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I am asked to rotate the curve $y=\sqrt{4-x^2}$ from $x=-1$ to $x=1$ about the x-axis and find the area of the surface. I was able to use RevolutionPlot3D to show the surface.

RevolutionPlot3D[Sqrt[4 - x^2], {x, -1, 1}, 
 RevolutionAxis -> {1, 0, 0}]

enter image description here

I used calculus to find the surface area:

Integrate[2 π Sqrt[4 - x^2] Sqrt[1 + (-x/Sqrt[4 - x^2])^2], {x, -1, 1}]

Which produces the answer $8\pi$.

Here is my question. Is there some cute way of finding surface area using Mathematica; that is, something like using the Area and Volume commands, or some other commands?

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f[x] == Sqrt[4 - x^2] is the distance at height x from the origin (i.e., from {0, 0} at height x) to the surface; hence, one can construct

reg = ImplicitRegion[z^2 + y^2 == Sqrt[4 - x^2]^2 && -1 <= x <= 1, {x, y, z}]

which looks like this:

DiscretizeRegion[reg]

enter image description here

and directly compute

Area[reg]

$8\pi$

Numerically:

Area @ DiscretizeRegion @ reg / Pi

7.99449

in very good agreement.

In general this can be applied to any revolution surface, as due to its rotational symmetry it will always be given by an equation of the form z^2 + y^2 == f[x] (given the revolution is around the x axis).

EDIT:

To get the volume of such a barrel, consider reg2, different from reg only in that == is replaced with <=:

reg2 = ImplicitRegion[z^2 + y^2 <= Sqrt[4 - x^2]^2 && -1 <= x <= 1, {x, y, z}]

Then

Volume[reg2]

$\frac{22 \pi }{3}$

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    $\begingroup$ Alternatively, using Area[{Sqrt[4-z^2],\[Theta],z},{z,-1,1},{\[Theta],0, 2Pi}, "Cylindrical"] evaluates much more quickly. $\endgroup$ – Carl Woll Jan 14 '17 at 1:50
  • $\begingroup$ @corey979 Thanks for this demonstration. I will find it quite useful teaching class. $\endgroup$ – David Jan 14 '17 at 21:04
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The trick is DiscretizeGraphics. Turns your graphic into a surface:

r = DiscretizeGraphics@
     RevolutionPlot3D[Sqrt[4 - x^2], {x, -1, 1}, 
      RevolutionAxis -> {1, 0, 0}]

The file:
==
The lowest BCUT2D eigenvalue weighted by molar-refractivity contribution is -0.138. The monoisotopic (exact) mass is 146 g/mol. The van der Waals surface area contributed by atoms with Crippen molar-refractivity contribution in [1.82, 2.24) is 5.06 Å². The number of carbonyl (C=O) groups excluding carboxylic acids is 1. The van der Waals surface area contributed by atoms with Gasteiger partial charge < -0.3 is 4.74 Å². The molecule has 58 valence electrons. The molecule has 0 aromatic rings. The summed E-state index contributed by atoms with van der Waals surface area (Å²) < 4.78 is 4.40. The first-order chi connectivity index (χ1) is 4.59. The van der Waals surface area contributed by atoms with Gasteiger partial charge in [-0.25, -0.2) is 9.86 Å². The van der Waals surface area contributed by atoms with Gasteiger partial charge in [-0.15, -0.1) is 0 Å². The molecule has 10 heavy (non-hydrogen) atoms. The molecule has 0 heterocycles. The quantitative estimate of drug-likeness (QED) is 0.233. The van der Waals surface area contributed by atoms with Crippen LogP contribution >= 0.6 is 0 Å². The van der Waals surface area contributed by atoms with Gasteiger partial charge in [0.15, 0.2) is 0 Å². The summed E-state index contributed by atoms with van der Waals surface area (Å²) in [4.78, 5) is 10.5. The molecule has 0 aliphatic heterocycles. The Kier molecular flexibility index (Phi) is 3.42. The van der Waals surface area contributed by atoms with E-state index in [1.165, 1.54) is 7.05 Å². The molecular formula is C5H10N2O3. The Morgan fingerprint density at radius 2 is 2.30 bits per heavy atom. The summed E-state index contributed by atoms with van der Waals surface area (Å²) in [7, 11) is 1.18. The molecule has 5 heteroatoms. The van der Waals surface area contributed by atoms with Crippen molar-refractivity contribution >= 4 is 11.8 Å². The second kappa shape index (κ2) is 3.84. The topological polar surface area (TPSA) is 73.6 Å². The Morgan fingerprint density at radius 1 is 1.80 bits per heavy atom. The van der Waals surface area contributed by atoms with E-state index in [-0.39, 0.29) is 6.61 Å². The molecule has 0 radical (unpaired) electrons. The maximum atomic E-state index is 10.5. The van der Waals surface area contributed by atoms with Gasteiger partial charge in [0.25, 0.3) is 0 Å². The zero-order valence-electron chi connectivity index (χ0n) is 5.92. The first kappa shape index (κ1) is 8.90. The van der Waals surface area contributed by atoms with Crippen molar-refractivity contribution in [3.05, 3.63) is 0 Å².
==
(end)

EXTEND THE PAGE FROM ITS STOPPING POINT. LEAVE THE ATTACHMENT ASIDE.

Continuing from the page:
then:

In[24]:= Area@r

Out[24]= 25.5411

It ain't perfect, but it's close:

In[26]:= Area@r / \[Pi]

Out[26]= 8.12997

I use this to compute Van der Waals volumes of molecules. Note that Volume only works on closed surfaces though, but there's an answer on here (can't find it right now) that provides a way to do it with the MeshCoordinates.

Update

Here we are. That gives you the volume.

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The most direct analog, IMO, to your plot is to use the parametric form of Area, where you add a theta variable for the rotation:

In[11]:= Area[{x, Sqrt[4 - x^2] Cos[θ], Sqrt[4 - x^2] Sin[θ]},
    {x, -1, 1}, {θ, 0, 2 π}]
Out[11]= 8 π

Adding a radius variable which gives the distance from the x-axis gives you the volume (this is x-centered cylindrical coordinates):

In[12]:= Volume[{x, r Cos[θ], r Sin[θ]},
    {x, -1, 1}, {θ, 0, 2 π}, {r, 0, Sqrt[4 - x^2]}]
Out[12]= (22 π)/3
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  • $\begingroup$ I just wanted to thank you for this suggestion. I used this when teaching my calculus class tonight to teach getting the volume of a surface of revolution and to do a parametric plot. Absolutely what my students needed was an introduction to parametrization. $\endgroup$ – David Jan 25 '17 at 3:39
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Is there some cute way of finding surface area using Mathematica?

I think this fits the bill,

WolframAlpha["rotate sqrt(4-x^2) from x=-1 to x=1 about x axis surface area",
            "Result"]

(* 25.1327 *)
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  • $\begingroup$ Cheeky. :P $\phantom{}$ $\endgroup$ – J. M. is away Jan 16 '17 at 16:59
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Parametrize surface:

f[u_, v_] := {u, Cos[v] Sqrt[4 - u^2], Sin[v] Sqrt[4 - u^2]}; 

Area element:

i = 
 FullSimplify[Norm[Cross @@ Transpose[D[f[x, y], {{x, y}}]]], 
  Assumptions -> {x \[Element] Reals, Abs[x] < 1, 0 < y < 2 Pi}]

gives:

(*2*)

Calculate surface area:

Integrate[i, {u, -1, 1}, {v, 0, 2 Pi}]

yields 8$\pi$

or by considering the region of interest as a subset of a sphere of radius 2 (and orienting so "x-axis" is "z-axis", the desired surface area is sphere-2 * cap, where cap and sphere are the surface areas as suggested by the names:

cap = Integrate[4 Sin[u], {u, 0 , ArcCos[1/2]}, {v, 0, 2 Pi}]
sphere = 16 Pi
region = sphere - 2 cap 

enter image description here

fm[u_, v_] := {Cos[v] Sqrt[4 - u^2], Sin[v] Sqrt[4 - u^2], u};
Show[ParametricPlot3D[fm[u, v], {u, -1, 1}, {v, 0, 2 Pi}, 
  Mesh -> None], 
 SphericalPlot3D[2, {u, 0, Pi}, {v, 0, 2 Pi}, 
  PlotStyle -> Opacity[0.5], Mesh -> False], PlotRange -> All, 
 BoxRatios -> 1, Boxed -> False, Axes -> False, Background -> Black]
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  • $\begingroup$ Another very helpful answer. I want to share this with our Calc III teacher this semester. $\endgroup$ – David Jan 14 '17 at 21:08
  • $\begingroup$ @David thank you for the positive feedback. Happy New Year:) $\endgroup$ – ubpdqn Jan 15 '17 at 5:46

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